The keynote also gave me the opportunity to develop my view of Dyslexia as a preferred way of learning rather than automatically as a difficulty or, even worse, as a disability – I defy anyone to persuade me that, for example, Sir Jackie Stewart or Kenny Logan are disabled! I also introduced the concept of “dyslexic type” learning needs for those students who will never get a formal label of Dyslexia but who think faster than they deliver – for me this is the most interesting, challenging and rewarding group to address, because they represent between 10 - 15% of any class. When these students are taught by “Dyslexia Aware” teachers it seems to enhance the learning of all.
This paradigm shift has been fundamental to all my work in South Ayrshire as I challenge teachers to maintain a focus on abilities while addressing learning needs. This is not to ignore very real issues for developing automaticity in aspects of reading accuracy, spelling and information processing; rather it is taking a view of the whole student and celebrating strengths and abilities in a range of areas while addressing sticking points.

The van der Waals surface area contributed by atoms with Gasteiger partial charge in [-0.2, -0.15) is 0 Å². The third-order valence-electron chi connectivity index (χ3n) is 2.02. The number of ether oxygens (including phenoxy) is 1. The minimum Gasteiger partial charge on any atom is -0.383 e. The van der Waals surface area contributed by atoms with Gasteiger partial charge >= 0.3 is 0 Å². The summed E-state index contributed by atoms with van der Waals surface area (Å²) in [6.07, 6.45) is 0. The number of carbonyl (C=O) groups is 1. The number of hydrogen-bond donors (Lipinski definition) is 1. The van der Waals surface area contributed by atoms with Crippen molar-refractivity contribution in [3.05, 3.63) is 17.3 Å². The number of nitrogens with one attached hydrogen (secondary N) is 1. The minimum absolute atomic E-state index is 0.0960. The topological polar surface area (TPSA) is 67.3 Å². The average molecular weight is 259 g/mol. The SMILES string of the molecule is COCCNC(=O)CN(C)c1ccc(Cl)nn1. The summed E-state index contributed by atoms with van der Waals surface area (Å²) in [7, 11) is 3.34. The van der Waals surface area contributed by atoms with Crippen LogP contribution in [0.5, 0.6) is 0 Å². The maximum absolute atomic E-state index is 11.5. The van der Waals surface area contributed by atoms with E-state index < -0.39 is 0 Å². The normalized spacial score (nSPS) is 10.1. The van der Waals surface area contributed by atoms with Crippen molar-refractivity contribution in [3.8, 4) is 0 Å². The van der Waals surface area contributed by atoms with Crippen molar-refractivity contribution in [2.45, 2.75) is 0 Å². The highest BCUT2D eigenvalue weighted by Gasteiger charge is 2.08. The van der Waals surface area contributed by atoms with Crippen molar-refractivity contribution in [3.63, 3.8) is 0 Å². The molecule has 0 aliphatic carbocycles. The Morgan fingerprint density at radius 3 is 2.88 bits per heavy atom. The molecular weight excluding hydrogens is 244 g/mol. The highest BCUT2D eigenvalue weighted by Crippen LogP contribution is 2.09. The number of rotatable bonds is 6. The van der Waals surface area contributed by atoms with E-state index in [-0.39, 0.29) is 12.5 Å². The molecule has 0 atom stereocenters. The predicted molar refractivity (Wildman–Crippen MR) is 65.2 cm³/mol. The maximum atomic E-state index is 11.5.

The whole school training events in South Ayrshire are designed to enable teachers to identify and respond to the learning needs of students who do not have a formal label but who have very clear dyslexic type needs. I presented a range of inclusive strategies at the conference and the hand-out from my keynote is available on my website.
There was an eclectic range of workshops running throughout the day and I would like to celebrate one in particular, the YdyseX Youth Group who talked about how Dyslexia impacts on their life and how easy it can be to make things better. They also showed extracts from their new film. Harnessing the power of the student voice has been a feature of Dyslexia Scotland conferences and it sends a powerful message to other conferences which can become obsessed with esoteric research at the expense of addressing the realities of the classroom and the workplace.